R2: ICANN has made outstanding progress since its establishment although further improvements may be achieved. Our overall evaluation is positive considering the series of tasks and milestones envisaged in the MoU. Some of those are of a general nature and are subject to subjective judgment like the part regarding the inclusiveness of all stakeholders; it is clear, in this respect, that the achievement is not yet completed but is far along the established path. In the end, we do not see reasons to delay the transition after September 2006; if this will not finally judged as the case by the DoC, we would like to see a much lighter substance and language in the extension of the MoU, compared to the present one.

Q3: Are these core tasks and milestones still relevant to facilitate this transition and meet the goals outlined in the DNS White Paper and the U.S. Principles on the Internet’s Domain Name and Addressing System?  Should new or revised tasks/methods be considered in order for the transition to occur?  And on what time frame and by what method should a transition occur?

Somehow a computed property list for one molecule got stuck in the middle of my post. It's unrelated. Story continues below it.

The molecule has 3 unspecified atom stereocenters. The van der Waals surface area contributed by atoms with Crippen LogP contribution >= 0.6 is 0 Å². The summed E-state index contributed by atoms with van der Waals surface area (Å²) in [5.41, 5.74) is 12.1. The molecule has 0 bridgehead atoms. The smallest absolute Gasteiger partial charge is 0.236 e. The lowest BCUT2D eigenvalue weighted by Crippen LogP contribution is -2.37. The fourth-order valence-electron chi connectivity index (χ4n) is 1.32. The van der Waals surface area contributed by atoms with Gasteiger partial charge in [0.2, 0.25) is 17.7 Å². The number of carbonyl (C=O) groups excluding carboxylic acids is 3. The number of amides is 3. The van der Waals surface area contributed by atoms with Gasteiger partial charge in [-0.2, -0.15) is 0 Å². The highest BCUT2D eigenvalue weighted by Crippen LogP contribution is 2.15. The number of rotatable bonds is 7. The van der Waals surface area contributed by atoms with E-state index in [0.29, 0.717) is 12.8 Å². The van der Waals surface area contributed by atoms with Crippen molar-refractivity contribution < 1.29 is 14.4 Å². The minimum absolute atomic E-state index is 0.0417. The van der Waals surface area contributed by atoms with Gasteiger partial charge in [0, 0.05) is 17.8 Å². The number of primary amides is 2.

R3: We first observe that The “U.S. Principles on the Internet’s Domain Names and Addressing System” gave rise to an interpretation of substantial discrepancy if compared with the White Paper and we concur with that impression. We understand though that the rational in the “U.S. Principles on the Internet’s Domain Names and Addressing System” is aiming at assuring the long term stability of the network and that, until now, there are not different internationally agreed models that satisfy the governments expectations to play an oversight role in the global governance of the DNS. We think that, in order to lower the push of some governments in the direction of a global governmental control the Internet, the U.S. government should make a sensible step back in supervising ICANN, as it was envisaged in the White Book. For example we believe there is no longer reason why the DoC has to provide it’s final approval for any even small change of the root zone file. ICANN endeavors a major confidence.

Q4: The DNS White Paper listed several key stakeholder groups whose meaningful participation is necessary for effective technical coordination and management of the Internet DNS.  Are all of these groups involved effectively in the ICANN process?  If not, how could their involvement be improved?  Are there key stakeholder groups not listed in the DNS White Paper, such as those with expertise in the area of Internet security or infrastructure technologies, that could provide valuable input into the technical coordination and management of the Internet DNS?  If so, how could their involvement be facilitated?